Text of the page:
BLVD Noir Explore Sounds Beyond Their Nightclub Roots On Mes Amis

A product of psych rock’s jammy spontaneity, the free-wheelin’ arrangements of jazz and electronica’s driven production, BLVD Noir is a unique outfit.

The Calgary trio’s forthcoming sophomore release, Mes Amis, aims to push their sound in a more daring direction, untethering themselves from their nightclub roots and into loftier territories.

BLVD Noir emerged out of Noir, a monthly residency at Habitat Living Sound launched in 2013 by house music DJs Rusty Meeks (Casey McMechan) and Jared Andres. The pair then invited saxophonist Juicy Jamey (Jamey Lougheed) to improvise live over the music they played.

As Noir progressed, the trio sought to create original productions that captured the night’s essence of house music fused with the free-flowing nature of a jam band, a project that culminated in their 2018 debut EP, Ombres.

“On the first album we were totally taking our sound from Habitat into the studio and trying to make a dance album,” says McMechan.

Stretching their creative minds for their latest effort, Mes Amis, the trio decided to maintain the jam-like atmosphere while exploring the territory outside of dance music’s rigidity.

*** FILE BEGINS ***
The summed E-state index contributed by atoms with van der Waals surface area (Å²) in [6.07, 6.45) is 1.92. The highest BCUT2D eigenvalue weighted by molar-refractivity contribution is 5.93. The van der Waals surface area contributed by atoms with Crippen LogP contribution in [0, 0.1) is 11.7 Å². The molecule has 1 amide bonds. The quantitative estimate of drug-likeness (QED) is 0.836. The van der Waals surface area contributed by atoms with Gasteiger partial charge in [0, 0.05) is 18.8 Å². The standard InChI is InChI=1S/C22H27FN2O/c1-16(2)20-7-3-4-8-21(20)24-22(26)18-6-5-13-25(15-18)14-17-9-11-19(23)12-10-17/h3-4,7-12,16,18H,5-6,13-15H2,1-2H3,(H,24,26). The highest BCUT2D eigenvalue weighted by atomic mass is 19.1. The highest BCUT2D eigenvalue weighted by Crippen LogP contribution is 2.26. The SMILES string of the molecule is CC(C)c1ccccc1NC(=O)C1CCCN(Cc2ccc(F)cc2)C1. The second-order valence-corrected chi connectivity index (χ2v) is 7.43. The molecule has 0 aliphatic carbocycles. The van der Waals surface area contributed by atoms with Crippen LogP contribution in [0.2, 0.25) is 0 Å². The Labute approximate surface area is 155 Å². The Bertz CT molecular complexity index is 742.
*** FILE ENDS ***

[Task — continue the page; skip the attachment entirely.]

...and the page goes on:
“We were the most stoked on the jazz on the last album, so we were like, ‘Let’s try doing that more,’” says Andres.

Lougheed compares it to the creation of Miles Davis’ Bitches Brew.

“We basically go with what we’re feeling at the time and then just pick our favourite bits out of that,” he says.

During the winter, the trio would convene for jam sessions that lasted up to seven hours, with Andres on drums, Lougheed on multiple instruments, and McMechan operating production software. McMechan would then loop the parts they liked and they’d further develop that until a song was formed.

“None of us came to the table with something we’d already done. It was always, ‘Let’s create something together now,’” says McMechan.

Their improvisational roots are still on full display on Mes Amis as BLVD Noir explore new territories and arrangements. A collaborative product of their own making, the experimental trio continue to march to the beat of their own drummer (and machine) in Calgary’s music scene.

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